The clinical response to DNA-damaging anticancer therapies may be compromised by cellular DNA repair processes, and agents that impede DNA repair can thus lead to the potential therapeutic endpoints of radio- and chemo-sensitisation. The phosphatidylinositol (PI) 3-kinase related kinases (PIKKs) are a family of six protein serine/threonine kinases, structurally different from classical protein kinases, and whose kinase domains more closely resemble those of the phosphatidylinositol 3-kinase family of phospholipid kinases [1]. Two prominent members of the PIKK family, DNA-dependent protein kinase (DNA-PK) and ATM (ataxia telangiectasia mutated), play key roles in the cellular response to DNA damage through the detection and repair of DNA double-strand breaks (DSBs) [2-4]. DNA-PK comprises a large (465 kDa.) catalytic subunit DNA-PKcs, and a heterodimeric DNA targeting subunit termed Ku, with subunits of ~ 70 kDa (Ku70) and ~ 83 kDa (Ku80). DNA-PK plays a pivotal role in the non-homologous end-joining component of the DSB repair pathway, and in the site-specific end joining process of V(D)J recombination. The 345 kDa phosphoprotein ATM coordinates the cellular response to ionizing radiation-induced DSBs, by phosphorylating multiple downstream response factors involved in cell cycle regulation and DNA repair, including p53, CHK2, NBS1, and BRCA1.
 Importantly, human cell lines defective in either DNA-PK or ATM function are hypersensitive to agents that elicit DNA DSBs, and the non-selective PIKK inhibitors wortmannin and LY294002 sensitize tumor cells to ionizing radiation and DSB-inducing cancer chemotherapeutic agents, as well as inhibiting DNA-DSB repair. Taken together, these data provide compelling evidence that selective small-molecule inhibitors of DNA-PK and ATM may have a therapeutic role as radio- and chemo-sensitizers in the treatment of cancer. Kinase-specific small molecule inhibitors would also aid in elucidating the roles played by PIKKs in the cellular response to DNA damage. Our ongoing studies, conducted in collaboration with KuDOS Pharmaceuticals, are directed towards the development of potent and selective DNA-PK and ATM inhibitors for clinical evaluation as agents to enhance the cytotoxicity of DNA-damaging therapies in the treatment of cancer. In the absence of crystal structures of DNA-PK or ATM, the chromenone LY294002 was employed as a structural lead for the development of potent and selective inhibitors of these kinases. These studies resulted in the identification of potent and selective small molecule inhibitors of DNA-PK and ATM, exemplified by NU7441 (DNA-PK, IC50 = 12 nM) and KU-0055993 (ATM, IC50 = 10 nM), respectively [5,6]. These inhibitors effectively sensitized several human tumour cell lines to the cytotoxic effects of both ionizing radiation, and DNA-damaging drugs at submicromolar concentrations in vitro, and preliminary in vivo studies proved promising [7,8].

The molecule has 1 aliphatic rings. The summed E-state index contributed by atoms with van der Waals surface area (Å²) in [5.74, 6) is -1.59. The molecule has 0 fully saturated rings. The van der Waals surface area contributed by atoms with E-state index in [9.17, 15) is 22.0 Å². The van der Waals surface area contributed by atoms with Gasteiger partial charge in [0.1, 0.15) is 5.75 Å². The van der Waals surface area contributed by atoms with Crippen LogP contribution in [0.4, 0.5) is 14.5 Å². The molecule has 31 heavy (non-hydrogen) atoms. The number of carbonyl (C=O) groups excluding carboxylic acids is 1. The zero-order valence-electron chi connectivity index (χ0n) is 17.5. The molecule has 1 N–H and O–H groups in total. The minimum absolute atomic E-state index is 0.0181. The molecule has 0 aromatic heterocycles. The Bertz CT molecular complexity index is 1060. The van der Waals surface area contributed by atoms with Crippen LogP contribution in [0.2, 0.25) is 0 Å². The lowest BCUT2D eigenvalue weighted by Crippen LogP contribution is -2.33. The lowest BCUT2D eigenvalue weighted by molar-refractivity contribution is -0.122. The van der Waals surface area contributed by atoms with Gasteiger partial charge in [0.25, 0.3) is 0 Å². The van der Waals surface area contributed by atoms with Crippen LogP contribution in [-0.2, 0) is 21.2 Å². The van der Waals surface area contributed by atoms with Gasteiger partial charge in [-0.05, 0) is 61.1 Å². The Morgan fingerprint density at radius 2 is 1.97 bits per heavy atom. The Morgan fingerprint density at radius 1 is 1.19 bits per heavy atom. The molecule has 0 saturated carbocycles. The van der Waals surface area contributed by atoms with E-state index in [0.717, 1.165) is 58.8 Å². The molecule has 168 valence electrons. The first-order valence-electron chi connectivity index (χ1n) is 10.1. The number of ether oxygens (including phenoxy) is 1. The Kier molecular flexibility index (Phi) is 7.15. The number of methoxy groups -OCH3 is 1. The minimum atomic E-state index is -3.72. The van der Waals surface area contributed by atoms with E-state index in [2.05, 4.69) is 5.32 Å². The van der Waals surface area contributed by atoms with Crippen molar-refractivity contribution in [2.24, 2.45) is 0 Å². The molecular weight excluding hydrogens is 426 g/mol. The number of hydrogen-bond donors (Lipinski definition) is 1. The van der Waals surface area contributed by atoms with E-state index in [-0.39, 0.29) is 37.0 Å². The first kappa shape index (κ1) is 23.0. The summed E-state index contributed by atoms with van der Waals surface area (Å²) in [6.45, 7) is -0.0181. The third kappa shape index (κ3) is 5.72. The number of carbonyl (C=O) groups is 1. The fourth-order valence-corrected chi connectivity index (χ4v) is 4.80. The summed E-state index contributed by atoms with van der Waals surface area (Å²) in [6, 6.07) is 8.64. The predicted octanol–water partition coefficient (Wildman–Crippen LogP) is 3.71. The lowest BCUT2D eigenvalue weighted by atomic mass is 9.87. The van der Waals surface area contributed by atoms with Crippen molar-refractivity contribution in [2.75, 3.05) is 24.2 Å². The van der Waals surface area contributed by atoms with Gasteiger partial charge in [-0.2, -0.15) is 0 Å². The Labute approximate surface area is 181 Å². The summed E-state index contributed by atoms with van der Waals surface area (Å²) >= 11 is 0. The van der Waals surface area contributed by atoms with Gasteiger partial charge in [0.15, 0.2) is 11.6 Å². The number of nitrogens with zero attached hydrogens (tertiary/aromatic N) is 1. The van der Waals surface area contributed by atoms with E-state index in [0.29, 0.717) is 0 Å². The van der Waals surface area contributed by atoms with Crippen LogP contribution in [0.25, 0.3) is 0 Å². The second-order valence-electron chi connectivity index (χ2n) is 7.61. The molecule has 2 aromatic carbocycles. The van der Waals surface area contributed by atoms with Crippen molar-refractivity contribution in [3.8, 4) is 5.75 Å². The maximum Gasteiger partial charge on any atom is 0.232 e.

A major determinant of poor prognosis and therapeutic resistance in B-cell chronic lymphocytic leukemia (CLL) is dysfunction in the p53-dependent DNA damage response pathway, with defects in p53 (including 17p deletions [del(17p)] and p53 mutation) conferring an extremely poor prognosis [9]. Recently, we have found that the mutational status of ATM and associated 11q deletions [del(11q)] predict reduced overall and treatment-free survival. Since ATM is a key upstream regulator of p53, defects in either ATM or p53 lead to an impaired DNA damage response that correlates with therapeutic resistance and reduced survival. Interestingly, NU7441 was demonstrated to sensitize CLL cells to chlorambucil and fludarabine, including those cells having p53 or ATM gene deletions or dysfunction, and expressing high levels of DNA-PK. NU7441 was also shown to increase fludarabine-induced DSBs. Levels of DNA-PK activity were consistently higher in del(17p) and del(11q) cases, with high DNA-PK levels and chlorambucil resistance predicting for reduced treatment-free interval. These observations suggest that a DNA-PK inhibitor may demonstrate therapeutic efficacy in poor prognosis CLL patients.
 The further development of NU7441 and KU-0055993 has been hampered by poor aqueous solubility. Current studies centre on optimisation of the biological and pharmaceutical properties of these chemotypes as a prelude to the selection of clinical candidates.
 [1] Smith, G. C. M., and Jackson, S.P. (2003) in Handbook of Cell Signaling, Vol 1, pp 557-561, Elsevier Academic Press. [2] Smith, G. C. M., and Jackson, S. P. (1999) Genes Dev. 13, 916-934. [3] Abraham, R. T. (2001) Genes Dev. 15, 2177-2196. [4] Shiloh, Y. (2003) Nature Rev. Cancer3, 155-168. [5] Hardcastle, I. R., Cockcroft, X., Curtin, N. J., Desage El-Murr, M., Leahy, J. J. J., Stockley, M., Golding, B. T., Rigoreau, L., Richardson, C., Smith, G. C. M., and Griffin, R. J. (2005) J. Med. Chem. 48, 7829-7846. [6] Hollick, J. J., Rigoreau, L. M. J., Cano-Soumillac, C., Cockcroft, X., Curtin, N. J., Frigerio, M., Golding, B. T., Guiard, S., Hardcastle, I. R., Hickson, I., Hummersone, M. G., Menear, K. A., Martin, N. M. B., Matthews, I., Newell, D. R., Ord, R., Richardson, C. J., Smith, G. C. M., and Griffin, R. J. (2007) J. Med. Chem., 2007, 50, 1958. [7] Hickson, I., Zhao, Y., Richardson, C. J., Green, S. J., Martin, N. M. B., Orr, A. I., Reaper, P. M., Jackson, S. P., Curtin N. J., and Smith, G. C. M. (2004) Cancer Res.64, 9152-9159. [8] Zhao, Y., Thomas, H. D., Batey, M. A., Cowell, I. G., Richardson, C. J., Griffin, R. J., Calvert, A. H., Newell, D. R., Smith, G. C. M., and Curtin, N. J. (2006) Cancer Res.66,5354-5362. [9] Döhner H et al (2000) N. Engl. J. Med. 343, 1910-1916.

AACR-NCI-EORTC International Conference: Molecular Targets and Cancer Therapeutics-- Oct 22-26, 2007; San Francisco, CA